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# 3.7. Reading Input (from Files or Otherwise)¶

## 3.7.1. The Scanner Class¶

Java has an excellent class for reading in text. The Scanner class is useful to quickly parse through a String. See the Scanner class API. So how do we properly read in a file? There are a number of ways. This page shows a simple demonstration of how to use the Scanner class to read in a command file. In this project we are given four commands that our program must handle: debug, search, add, and delete. Take a look at the input file.

1. debug - prints information about the tree in the program

2. search - searches a region based off coordinates given

4. delete - deletes a node at the specific point

*Every command except debug takes additional parameters*

Consider the following code snippet.

import java.io.File;
import java.util.Scanner;

public class Main {

/**
* @param args
*/
public static void main(String[] args) {
String filename = args[0];//Pass the function a full filepath
beginParsing(filename);//call the parsing function
}

public static void beginParsing(String filename) {
try {
Scanner sc = new Scanner(new File(filename));//Create our new scanner
while(sc.hasNext()) {//While the scanner has information to read
String cmd = sc.next();//Read the next term
double x; double y; double radius;
switch(cmd) {
case "debug" :
System.out.println("debug cmd activated");
break;
x = sc.nextDouble();
y = sc.nextDouble();
String name = sc.next();
System.out.println("Insert node at "+x+" "+y+" with name "+name);
break;
case "delete" ://Found a delete command
x = sc.nextDouble();
y = sc.nextDouble();
System.out.println("Remove node at "+x+" "+y);
break;
case "search" ://Found a search command
x = sc.nextDouble();
y = sc.nextDouble();
break;
default ://Found an unrecognized command
System.out.println("Unrecognized input "+cmd);
break;
}
}
} catch (Exception e) {
e.printStackTrace();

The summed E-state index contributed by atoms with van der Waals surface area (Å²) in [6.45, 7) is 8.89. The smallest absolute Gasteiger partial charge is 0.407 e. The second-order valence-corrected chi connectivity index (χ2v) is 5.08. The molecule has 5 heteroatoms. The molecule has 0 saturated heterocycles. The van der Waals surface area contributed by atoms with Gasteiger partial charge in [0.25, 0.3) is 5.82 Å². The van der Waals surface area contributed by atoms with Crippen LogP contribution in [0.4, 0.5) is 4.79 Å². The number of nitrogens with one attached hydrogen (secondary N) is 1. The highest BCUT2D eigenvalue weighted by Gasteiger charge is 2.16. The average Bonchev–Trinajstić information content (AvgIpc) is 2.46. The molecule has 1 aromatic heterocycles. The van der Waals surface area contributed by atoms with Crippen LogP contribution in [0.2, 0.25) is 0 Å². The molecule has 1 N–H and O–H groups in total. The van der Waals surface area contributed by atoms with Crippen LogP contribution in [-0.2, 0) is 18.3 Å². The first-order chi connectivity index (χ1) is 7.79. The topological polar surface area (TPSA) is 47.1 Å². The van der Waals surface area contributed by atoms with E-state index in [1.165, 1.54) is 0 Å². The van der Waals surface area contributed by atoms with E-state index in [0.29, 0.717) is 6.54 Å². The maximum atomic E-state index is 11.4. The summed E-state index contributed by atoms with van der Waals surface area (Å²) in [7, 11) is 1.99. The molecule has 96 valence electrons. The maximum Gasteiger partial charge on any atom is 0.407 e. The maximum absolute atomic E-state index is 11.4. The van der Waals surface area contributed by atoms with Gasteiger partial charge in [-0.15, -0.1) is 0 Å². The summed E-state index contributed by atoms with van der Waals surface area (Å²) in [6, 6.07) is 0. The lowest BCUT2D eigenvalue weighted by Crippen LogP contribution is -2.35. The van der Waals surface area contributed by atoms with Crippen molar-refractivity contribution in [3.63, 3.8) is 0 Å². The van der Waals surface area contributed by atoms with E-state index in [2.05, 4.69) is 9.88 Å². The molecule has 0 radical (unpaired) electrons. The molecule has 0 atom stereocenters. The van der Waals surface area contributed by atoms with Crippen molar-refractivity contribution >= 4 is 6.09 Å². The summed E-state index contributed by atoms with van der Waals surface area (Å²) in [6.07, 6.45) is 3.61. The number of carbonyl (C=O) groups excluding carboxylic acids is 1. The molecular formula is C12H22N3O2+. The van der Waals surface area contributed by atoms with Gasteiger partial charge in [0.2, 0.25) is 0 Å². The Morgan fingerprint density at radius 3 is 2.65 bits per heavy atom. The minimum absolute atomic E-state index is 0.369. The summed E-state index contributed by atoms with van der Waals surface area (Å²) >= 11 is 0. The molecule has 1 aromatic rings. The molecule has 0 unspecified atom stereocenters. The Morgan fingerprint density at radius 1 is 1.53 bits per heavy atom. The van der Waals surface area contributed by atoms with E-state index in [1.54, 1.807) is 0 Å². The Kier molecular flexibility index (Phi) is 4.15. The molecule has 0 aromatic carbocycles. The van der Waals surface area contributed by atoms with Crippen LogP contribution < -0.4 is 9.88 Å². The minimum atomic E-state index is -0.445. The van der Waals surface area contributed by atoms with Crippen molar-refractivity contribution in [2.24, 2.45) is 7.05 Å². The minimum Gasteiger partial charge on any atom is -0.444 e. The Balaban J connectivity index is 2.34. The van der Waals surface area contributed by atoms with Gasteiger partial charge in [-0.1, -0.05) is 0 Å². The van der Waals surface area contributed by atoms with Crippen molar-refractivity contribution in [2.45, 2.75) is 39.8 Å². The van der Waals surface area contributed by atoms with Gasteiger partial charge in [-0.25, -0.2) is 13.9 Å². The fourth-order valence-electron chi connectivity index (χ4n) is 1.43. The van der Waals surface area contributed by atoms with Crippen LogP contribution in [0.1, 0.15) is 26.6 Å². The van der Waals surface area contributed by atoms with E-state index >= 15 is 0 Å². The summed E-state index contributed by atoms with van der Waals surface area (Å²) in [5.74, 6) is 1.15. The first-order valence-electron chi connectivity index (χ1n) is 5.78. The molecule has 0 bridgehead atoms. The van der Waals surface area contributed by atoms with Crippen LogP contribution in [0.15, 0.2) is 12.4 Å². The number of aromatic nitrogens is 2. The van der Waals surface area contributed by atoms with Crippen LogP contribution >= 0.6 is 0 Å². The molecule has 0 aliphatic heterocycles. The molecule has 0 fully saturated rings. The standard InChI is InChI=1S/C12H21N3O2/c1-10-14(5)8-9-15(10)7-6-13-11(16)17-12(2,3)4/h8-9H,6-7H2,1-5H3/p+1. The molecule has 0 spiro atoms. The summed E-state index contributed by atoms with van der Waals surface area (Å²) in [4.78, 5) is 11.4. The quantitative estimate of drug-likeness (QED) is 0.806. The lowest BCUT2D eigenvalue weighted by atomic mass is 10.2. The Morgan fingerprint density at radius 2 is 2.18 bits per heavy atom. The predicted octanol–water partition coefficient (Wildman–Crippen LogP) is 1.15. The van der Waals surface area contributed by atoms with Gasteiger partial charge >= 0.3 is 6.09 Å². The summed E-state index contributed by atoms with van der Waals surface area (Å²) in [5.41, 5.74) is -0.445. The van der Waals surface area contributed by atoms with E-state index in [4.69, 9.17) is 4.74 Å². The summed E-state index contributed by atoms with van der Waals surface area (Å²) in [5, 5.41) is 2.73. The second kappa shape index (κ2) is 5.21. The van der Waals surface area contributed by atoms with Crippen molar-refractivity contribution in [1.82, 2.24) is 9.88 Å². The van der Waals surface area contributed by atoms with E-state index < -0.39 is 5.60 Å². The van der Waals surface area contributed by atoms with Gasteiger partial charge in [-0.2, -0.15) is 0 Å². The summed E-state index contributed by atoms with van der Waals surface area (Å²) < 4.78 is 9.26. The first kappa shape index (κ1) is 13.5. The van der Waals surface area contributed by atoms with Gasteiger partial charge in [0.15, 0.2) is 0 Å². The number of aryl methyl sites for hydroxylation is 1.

}
}

}


This code will parse through a command file, read in each command and each of their parameters (if the command has one). It is important to note, however, that this code is not necessarily safe. It assumes that the command file given is properly formatted, and as such if a user decides to give the program a malformed file the program will behave in a possibly unknown way.

Depending on the structure of your file you may not wish to simply do the token method. Another approach would be to read in an entire line and then work from there. Consider this input file. We now have 3 commands that we must support.

1. insert {artist-name}<SEP>{song-name} - inserts a song using the information provided in the fields

1. remove {artist|song} {name} - removes a song given a song name or artist name

3. print {artist|song|blocks} - depending on the parameter value, you will print out either a complete listing of the artists contained in the database, or the songs, or else the free block list for the memory manager

So this time we have less commands to support, but more options for each command , no worries! We simply need to change our code just a little bit. We see this time that the insert command has no spacing between artist/song tokens. Rather it uses the seperator <SEP>.

public static void beginParsingByLine(String filename) {
try {
Scanner sc = new Scanner(new File(filename));
Scanner scancmd;//Declare two scanners one to read the file and one to read the text pulled from the file
while(sc.hasNextLine()) {//While we have text to read
String line = sc.nextLine();//Get our next line
scancmd = new Scanner(line);//Create a scanner from this line
String cmd = scancmd.next();//Get the first word (the command) on each line
String type;
switch(cmd) {
case "insert"://In the case of insert change our delimiter from white space to <SEP>
scancmd.useDelimiter("<SEP>");
String artist = scancmd.next();//Get the artist since it is before <SEP>
String song = scancmd.next();//Get the song title that follows <SEP>
System.out.println("Insert "+artist+" \\ "+song);
break;
case "remove":
type = scancmd.next();//Get the mode of deletion artist/song
String token = scancmd.nextLine();
//Since both artist titles and song titles have spaces
//get the rest of the line for the song/artist name
switch(type) {
case "artist":
System.out.println("Artist Delete: "+token);
break;
case "song":
System.out.println("Song Delete: "+token);
break;
System.out.println("Error bad remove type " + type);
break;
}
break;
case "print"://Print command
type = scancmd.next();//get the type of print command
switch(type) {
case "artist":
System.out.println("Print artist mode");
break;
case "song":
System.out.println("Print song mode");
break;
case "blocks":
System.out.println("Print block mode");
break;
default:
System.out.println("Error bad print type" + type);
break;
}
break;
default :
System.out.println("Unrecognized input");
break;
}
}
} catch (Exception e) {
e.printStackTrace();
}
}


Seperating artists and song name on the same line can prove to be rather difficult due to the fact that either name might include a space or other traditional deliminator. By seperating these fields using <SEP>, we drastically reduce the possibilty of a valid name containing the delimeter.